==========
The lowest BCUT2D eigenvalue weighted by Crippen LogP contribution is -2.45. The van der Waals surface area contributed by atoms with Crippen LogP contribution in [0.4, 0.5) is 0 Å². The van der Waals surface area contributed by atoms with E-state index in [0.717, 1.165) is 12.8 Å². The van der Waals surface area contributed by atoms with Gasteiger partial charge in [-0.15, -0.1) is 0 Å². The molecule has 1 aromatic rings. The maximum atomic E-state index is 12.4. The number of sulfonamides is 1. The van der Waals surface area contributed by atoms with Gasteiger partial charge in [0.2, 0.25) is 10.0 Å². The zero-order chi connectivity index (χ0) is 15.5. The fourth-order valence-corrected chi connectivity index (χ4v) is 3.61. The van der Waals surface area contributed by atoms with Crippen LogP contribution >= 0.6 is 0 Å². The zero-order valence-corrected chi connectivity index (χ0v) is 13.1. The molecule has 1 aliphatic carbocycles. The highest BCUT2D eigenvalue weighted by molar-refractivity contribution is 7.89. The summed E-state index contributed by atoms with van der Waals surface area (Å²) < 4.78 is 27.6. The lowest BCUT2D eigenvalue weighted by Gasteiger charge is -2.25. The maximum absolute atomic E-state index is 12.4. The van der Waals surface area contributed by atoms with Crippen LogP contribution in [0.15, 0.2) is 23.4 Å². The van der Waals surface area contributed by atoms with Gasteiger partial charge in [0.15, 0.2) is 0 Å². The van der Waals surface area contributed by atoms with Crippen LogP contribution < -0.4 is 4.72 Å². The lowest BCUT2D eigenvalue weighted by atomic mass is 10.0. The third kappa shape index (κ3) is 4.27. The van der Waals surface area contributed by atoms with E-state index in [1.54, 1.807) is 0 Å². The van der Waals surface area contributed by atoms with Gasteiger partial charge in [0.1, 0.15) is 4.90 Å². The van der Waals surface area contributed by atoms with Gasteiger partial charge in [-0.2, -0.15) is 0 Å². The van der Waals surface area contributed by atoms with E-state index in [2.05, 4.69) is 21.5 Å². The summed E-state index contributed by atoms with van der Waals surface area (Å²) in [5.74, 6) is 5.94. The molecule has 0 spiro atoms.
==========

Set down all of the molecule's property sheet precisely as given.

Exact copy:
The lowest BCUT2D eigenvalue weighted by Crippen LogP contribution is -2.45. The van der Waals surface area contributed by atoms with Crippen LogP contribution in [0.4, 0.5) is 0 Å². The van der Waals surface area contributed by atoms with E-state index in [0.717, 1.165) is 12.8 Å². The van der Waals surface area contributed by atoms with Gasteiger partial charge in [-0.15, -0.1) is 0 Å². The molecule has 1 aromatic rings. The maximum atomic E-state index is 12.4. The number of sulfonamides is 1. The van der Waals surface area contributed by atoms with Gasteiger partial charge in [0.2, 0.25) is 10.0 Å². The zero-order chi connectivity index (χ0) is 15.5. The fourth-order valence-corrected chi connectivity index (χ4v) is 3.61. The van der Waals surface area contributed by atoms with Crippen LogP contribution >= 0.6 is 0 Å². The zero-order valence-corrected chi connectivity index (χ0v) is 13.1. The molecule has 1 aliphatic carbocycles. The highest BCUT2D eigenvalue weighted by molar-refractivity contribution is 7.89. The summed E-state index contributed by atoms with van der Waals surface area (Å²) < 4.78 is 27.6. The lowest BCUT2D eigenvalue weighted by Gasteiger charge is -2.25. The maximum absolute atomic E-state index is 12.4. The van der Waals surface area contributed by atoms with Crippen LogP contribution in [0.15, 0.2) is 23.4 Å². The van der Waals surface area contributed by atoms with Gasteiger partial charge in [0.15, 0.2) is 0 Å². The van der Waals surface area contributed by atoms with Crippen LogP contribution < -0.4 is 4.72 Å². The lowest BCUT2D eigenvalue weighted by atomic mass is 10.0. The third kappa shape index (κ3) is 4.27. The van der Waals surface area contributed by atoms with E-state index in [1.54, 1.807) is 0 Å². The van der Waals surface area contributed by atoms with Gasteiger partial charge in [0.1, 0.15) is 4.90 Å². The van der Waals surface area contributed by atoms with Gasteiger partial charge in [-0.2, -0.15) is 0 Å². The van der Waals surface area contributed by atoms with E-state index in [2.05, 4.69) is 21.5 Å². The summed E-state index contributed by atoms with van der Waals surface area (Å²) in [5.74, 6) is 5.94. The molecule has 0 spiro atoms.